Eight ways water can get into your basement.....and subsequently ruin family heirlooms, floors, walls, your real estate value ........and possibly your life. OK, maybe not your life, but, we can all agree that any unrestrained water in your home is a disaster so here goes:
There are two routes water takes and some possible ways to remedy the situation:
- Route A: water coming down above aka surface water
- Ventilation vents - your best option is just to remove these.
- Windows and window wells - remove, replace, or change the outside grade.
- Steps, Bilco doors - usually you can change the door or change the outside grade.
- Downspouts - run them away from the home.
- Route B: water that comes up from below aka ground water
- through the floor - if you have a dirt floor pour a concrete floor, if you have a concrete floor there are a few ways to fix this but it depends on how the floor was installed so it is a tougher issue to talk about here, call us for that one.
- through the sump pit - a bigger pump, deeper pit, or backup electric can fix that.
- through the walls - probably you will need to dig out the foundation, repair, tar or parge the walls, and install drains, BUT, depending on the amount of water you may be able to paint on a water sealer.
There are a lot of variables to how to repair these things. Your foundation type is a big factor as well as the outside grade. Feel free to call or email photos of your particular problem. Often the issues can be remedied with a simple inexpensive fix. Once in a while the situation calls for going full tilt and installing everything known to man to keep the water at bay. Those situations are not the norm though.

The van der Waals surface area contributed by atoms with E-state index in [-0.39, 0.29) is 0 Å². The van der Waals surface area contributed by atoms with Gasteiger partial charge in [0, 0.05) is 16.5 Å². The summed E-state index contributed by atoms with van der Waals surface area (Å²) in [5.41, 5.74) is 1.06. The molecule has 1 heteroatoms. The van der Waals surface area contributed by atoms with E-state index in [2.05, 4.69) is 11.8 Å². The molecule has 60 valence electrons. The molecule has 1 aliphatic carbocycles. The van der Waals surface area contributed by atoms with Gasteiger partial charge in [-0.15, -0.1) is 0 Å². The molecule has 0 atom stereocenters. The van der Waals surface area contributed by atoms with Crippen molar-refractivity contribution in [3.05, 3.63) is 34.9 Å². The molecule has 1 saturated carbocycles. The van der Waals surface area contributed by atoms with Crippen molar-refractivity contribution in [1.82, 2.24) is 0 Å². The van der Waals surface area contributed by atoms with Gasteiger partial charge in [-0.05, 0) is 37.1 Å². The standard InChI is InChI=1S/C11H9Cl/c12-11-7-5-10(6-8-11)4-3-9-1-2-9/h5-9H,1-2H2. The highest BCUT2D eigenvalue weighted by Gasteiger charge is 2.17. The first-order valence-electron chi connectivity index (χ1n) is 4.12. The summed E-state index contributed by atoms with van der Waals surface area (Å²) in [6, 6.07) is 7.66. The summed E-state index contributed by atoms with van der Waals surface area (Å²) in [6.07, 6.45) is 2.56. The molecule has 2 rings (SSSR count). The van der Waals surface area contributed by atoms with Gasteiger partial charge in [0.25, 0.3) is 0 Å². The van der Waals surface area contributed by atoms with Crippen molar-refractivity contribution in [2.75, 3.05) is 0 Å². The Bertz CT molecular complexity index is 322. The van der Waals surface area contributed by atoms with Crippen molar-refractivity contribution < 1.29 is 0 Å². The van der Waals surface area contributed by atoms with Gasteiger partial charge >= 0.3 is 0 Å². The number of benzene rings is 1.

Softscaping items such as plants and mulch add immediate beauty to our yards, but, going beyond that will create a wonderful living space and a great return on your investment. A clean well designed landscape will take into consideration the natural beauty of the property, the layout of the home and, importantly, create seamless connections between those two areas.
As a rule of thumb, keep this in mind: You'll want to spend approximately 10% of your home's value in landscaping. Upon resale, that investment should add approximately 20% to your home's value. That is a great area for ROI! But, you need to spend wisely. A well qualified professional will assist you in the decision making process.
5 things to consider in landscape design:
1) Consider not only what landscape features the home has now, but also the present and future use(s) of the home. Ex - long term vacation home vs. full time home.
2) Take into consideration and current or near future needs to maintain the structure. You do not want to pave a driveway in the spring if you want to add a concrete patio in the fall.
3) Hardscaping should come before softscaping so that nothing needs to be redone and each penny spent has something to show for it. That is just makes good economic sense.
4) Current trends all point to outdoor living spaces as having the best future monetary return. This makes sense. If you can use areas of your yard all year round you just theoretically increased the footprint of your home.
5) Keep a thought on tick resistant landscaping throughout the project. Anything that you can do to keep these pests away will increase the health and happiness of your family.
Visit our Landscaping page for more information.
Bill Pearn Masonry Blog
Quality construction does not only build structures, it also builds: town pride, small business opportunity, beautiful neighborhoods, home equity, and ultimately better lives.
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